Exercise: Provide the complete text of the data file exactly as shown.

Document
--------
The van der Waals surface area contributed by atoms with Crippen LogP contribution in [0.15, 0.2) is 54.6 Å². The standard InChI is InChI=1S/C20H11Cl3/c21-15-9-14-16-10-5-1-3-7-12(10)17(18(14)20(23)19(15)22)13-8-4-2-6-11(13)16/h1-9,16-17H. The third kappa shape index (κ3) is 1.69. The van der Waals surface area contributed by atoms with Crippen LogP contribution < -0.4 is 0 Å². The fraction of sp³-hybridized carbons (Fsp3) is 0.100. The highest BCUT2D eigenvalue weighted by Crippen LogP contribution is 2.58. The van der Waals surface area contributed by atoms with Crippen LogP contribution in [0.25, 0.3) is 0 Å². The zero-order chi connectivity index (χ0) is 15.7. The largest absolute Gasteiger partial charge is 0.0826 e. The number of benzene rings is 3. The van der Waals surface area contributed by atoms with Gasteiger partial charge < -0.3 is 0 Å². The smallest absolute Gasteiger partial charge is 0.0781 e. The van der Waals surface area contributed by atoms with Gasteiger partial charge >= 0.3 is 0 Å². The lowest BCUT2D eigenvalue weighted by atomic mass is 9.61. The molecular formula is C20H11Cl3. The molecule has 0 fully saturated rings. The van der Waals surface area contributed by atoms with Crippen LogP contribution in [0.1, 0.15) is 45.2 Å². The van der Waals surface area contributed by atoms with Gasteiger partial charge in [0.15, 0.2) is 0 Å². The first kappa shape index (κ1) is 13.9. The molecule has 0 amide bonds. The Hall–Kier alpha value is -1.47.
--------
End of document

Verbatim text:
The van der Waals surface area contributed by atoms with Crippen LogP contribution in [0.15, 0.2) is 54.6 Å². The standard InChI is InChI=1S/C20H11Cl3/c21-15-9-14-16-10-5-1-3-7-12(10)17(18(14)20(23)19(15)22)13-8-4-2-6-11(13)16/h1-9,16-17H. The third kappa shape index (κ3) is 1.69. The van der Waals surface area contributed by atoms with Crippen LogP contribution < -0.4 is 0 Å². The fraction of sp³-hybridized carbons (Fsp3) is 0.100. The highest BCUT2D eigenvalue weighted by Crippen LogP contribution is 2.58. The van der Waals surface area contributed by atoms with Crippen LogP contribution in [0.25, 0.3) is 0 Å². The zero-order chi connectivity index (χ0) is 15.7. The largest absolute Gasteiger partial charge is 0.0826 e. The number of benzene rings is 3. The van der Waals surface area contributed by atoms with Gasteiger partial charge < -0.3 is 0 Å². The smallest absolute Gasteiger partial charge is 0.0781 e. The van der Waals surface area contributed by atoms with Gasteiger partial charge >= 0.3 is 0 Å². The lowest BCUT2D eigenvalue weighted by atomic mass is 9.61. The molecular formula is C20H11Cl3. The molecule has 0 fully saturated rings. The van der Waals surface area contributed by atoms with Crippen LogP contribution in [0.1, 0.15) is 45.2 Å². The van der Waals surface area contributed by atoms with Gasteiger partial charge in [0.15, 0.2) is 0 Å². The first kappa shape index (κ1) is 13.9. The molecule has 0 amide bonds. The Hall–Kier alpha value is -1.47.